“A father figure is absent in the 21st century as a result of apartheid and colonisation. The apartheid policy controlled the movement of people in ways that entrenched migrant labour and disrupted family life. Children were left with their mothers who also eventually became migrant workers, leaving the children to be taken care of by their elder siblings or grandmothers. The boy child did not have a role model of a father. 

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Therefore, an absent father struggles to formulate a father-child relationship with his children because they could not simulate that father-son experience or even contextualise it,” she explains. 

Some men cite their reason for their absenteeism as being due to the failure and shame they experience when they cannot provide for their children as a result of being unemployed or not being able to generate enough income. To escape the shame, they make a run for it. 

As a country, we’re faced with a high rate of teenage pregnancy. As a result, children grow up without their fathers because when the child was conceived, the father was not emotionally ready to step up to his role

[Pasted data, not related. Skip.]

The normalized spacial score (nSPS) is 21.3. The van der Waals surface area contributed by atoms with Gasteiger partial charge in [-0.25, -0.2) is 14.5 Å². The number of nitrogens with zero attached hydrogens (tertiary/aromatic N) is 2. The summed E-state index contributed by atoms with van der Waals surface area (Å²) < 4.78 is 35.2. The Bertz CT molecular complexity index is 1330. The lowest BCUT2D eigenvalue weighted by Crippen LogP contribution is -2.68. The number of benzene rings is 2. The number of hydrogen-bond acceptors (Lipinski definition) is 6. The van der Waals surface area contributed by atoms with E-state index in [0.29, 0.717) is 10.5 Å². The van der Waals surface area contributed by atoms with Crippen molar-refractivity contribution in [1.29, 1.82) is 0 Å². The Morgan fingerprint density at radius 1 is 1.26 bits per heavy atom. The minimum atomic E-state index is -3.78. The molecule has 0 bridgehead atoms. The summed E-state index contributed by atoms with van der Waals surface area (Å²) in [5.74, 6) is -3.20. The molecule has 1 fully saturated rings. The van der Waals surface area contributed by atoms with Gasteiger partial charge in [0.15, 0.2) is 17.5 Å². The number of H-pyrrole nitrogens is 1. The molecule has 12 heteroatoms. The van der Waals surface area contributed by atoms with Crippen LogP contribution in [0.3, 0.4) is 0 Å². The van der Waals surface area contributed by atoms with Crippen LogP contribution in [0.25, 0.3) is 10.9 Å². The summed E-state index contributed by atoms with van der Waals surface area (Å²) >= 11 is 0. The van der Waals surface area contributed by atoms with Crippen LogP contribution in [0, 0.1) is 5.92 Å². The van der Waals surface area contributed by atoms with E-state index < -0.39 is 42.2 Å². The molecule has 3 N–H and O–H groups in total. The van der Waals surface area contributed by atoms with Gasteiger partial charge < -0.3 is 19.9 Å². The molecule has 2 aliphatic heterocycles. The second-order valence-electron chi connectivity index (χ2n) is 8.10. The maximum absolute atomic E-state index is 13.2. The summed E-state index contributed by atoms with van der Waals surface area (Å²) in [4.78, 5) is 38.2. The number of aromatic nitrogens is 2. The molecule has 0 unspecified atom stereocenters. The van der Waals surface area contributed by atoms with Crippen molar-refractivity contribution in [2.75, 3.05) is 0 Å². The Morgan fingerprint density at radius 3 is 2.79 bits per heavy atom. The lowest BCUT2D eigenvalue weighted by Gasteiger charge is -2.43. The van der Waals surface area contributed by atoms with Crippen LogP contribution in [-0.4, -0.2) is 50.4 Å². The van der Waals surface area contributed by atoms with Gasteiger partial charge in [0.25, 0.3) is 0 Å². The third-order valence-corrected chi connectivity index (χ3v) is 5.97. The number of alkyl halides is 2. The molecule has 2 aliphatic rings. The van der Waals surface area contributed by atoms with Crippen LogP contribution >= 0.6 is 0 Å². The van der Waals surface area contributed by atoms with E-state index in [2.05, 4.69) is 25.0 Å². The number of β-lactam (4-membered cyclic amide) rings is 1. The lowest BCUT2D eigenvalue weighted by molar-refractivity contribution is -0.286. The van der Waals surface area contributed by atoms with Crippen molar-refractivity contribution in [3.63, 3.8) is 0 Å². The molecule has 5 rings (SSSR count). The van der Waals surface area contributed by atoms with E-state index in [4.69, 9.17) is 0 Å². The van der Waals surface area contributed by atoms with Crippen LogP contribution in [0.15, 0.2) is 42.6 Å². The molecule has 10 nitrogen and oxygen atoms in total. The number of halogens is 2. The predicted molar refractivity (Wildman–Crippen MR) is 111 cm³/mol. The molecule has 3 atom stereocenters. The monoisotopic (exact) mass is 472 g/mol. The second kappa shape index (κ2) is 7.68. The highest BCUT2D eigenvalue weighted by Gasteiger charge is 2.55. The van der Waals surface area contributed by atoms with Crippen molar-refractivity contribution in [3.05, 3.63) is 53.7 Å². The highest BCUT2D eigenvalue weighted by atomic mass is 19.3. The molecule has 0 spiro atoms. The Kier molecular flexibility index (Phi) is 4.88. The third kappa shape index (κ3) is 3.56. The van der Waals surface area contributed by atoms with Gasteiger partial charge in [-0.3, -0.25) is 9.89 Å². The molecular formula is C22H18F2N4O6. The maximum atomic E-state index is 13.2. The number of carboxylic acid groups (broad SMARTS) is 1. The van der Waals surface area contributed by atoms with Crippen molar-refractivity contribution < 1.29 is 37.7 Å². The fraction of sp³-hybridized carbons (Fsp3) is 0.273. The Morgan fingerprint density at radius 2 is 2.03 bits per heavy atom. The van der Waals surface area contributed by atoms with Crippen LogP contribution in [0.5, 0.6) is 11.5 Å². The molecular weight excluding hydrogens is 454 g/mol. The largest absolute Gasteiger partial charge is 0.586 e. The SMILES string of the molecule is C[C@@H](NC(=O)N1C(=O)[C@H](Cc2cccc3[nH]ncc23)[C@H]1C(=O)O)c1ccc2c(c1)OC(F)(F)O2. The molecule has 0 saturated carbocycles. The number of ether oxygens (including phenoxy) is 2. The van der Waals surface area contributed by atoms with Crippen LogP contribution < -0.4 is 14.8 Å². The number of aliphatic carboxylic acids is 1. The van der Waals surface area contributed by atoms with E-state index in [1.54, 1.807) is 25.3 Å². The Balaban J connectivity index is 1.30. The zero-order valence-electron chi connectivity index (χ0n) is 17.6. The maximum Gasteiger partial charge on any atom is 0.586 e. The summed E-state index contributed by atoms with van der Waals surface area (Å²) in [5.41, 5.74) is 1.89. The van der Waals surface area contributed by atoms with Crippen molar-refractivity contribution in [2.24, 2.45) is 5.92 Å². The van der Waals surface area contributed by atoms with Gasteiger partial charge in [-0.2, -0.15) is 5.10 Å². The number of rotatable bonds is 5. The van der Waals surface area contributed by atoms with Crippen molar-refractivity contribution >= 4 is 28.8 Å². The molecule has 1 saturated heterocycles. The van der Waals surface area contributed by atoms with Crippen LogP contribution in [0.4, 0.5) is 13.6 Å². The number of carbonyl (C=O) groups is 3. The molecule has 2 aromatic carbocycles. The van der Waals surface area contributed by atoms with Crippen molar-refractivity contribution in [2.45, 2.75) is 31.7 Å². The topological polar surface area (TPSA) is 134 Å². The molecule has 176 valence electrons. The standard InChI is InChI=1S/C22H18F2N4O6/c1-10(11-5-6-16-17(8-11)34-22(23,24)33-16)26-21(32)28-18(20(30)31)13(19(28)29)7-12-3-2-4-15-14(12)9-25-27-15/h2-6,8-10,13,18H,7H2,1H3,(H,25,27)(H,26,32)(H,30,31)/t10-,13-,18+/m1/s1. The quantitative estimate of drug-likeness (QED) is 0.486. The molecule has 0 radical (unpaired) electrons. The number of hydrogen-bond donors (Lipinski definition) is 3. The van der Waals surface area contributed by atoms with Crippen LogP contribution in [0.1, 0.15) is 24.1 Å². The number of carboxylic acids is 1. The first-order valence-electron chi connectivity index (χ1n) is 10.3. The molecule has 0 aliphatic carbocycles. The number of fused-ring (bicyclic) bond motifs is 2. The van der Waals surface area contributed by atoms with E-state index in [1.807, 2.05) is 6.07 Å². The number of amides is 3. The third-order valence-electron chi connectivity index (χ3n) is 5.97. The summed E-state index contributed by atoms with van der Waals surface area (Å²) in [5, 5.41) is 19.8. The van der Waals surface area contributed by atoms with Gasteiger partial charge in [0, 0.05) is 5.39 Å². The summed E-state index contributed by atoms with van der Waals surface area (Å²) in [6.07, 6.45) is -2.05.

Nthabiseng Lebina, Social Worker

A social worker, Nthabiseng Lebina, explores another reason why we have many absent fathers in the black community.

“As a country, we’re faced with a high rate of teenage pregnancy. As a result, children grow up without their fathers because when the child was conceived, the father was not emotionally ready to step up to his role. Extra marital affairs, substance abuse and domestic violence are among other reasons that force children to grow up without their fathers,” she explains.

Lebina adds that the inability of parents to handle break-ups and separate the parent/child relationship from their romantic relationship also contributes to the problem. 

Have we normalised it? 

Unfortunately, according to Lebina, we have unconsciously normalised absent fatherhood.

“Mothers, regardless of why the father is absent, are the ones left with the child and as the community, we focus on empowering the mother more than holding the father accountable.” 

Ndaba couldn’t agree more. She highlights that in some cases, a present father may be absent through his actions. “In some family household, even with both parents cohabiting, the fathers are still absent as they are not emotionally involved in raising their children. They are forever glued to the TV screens or mostly out with friends.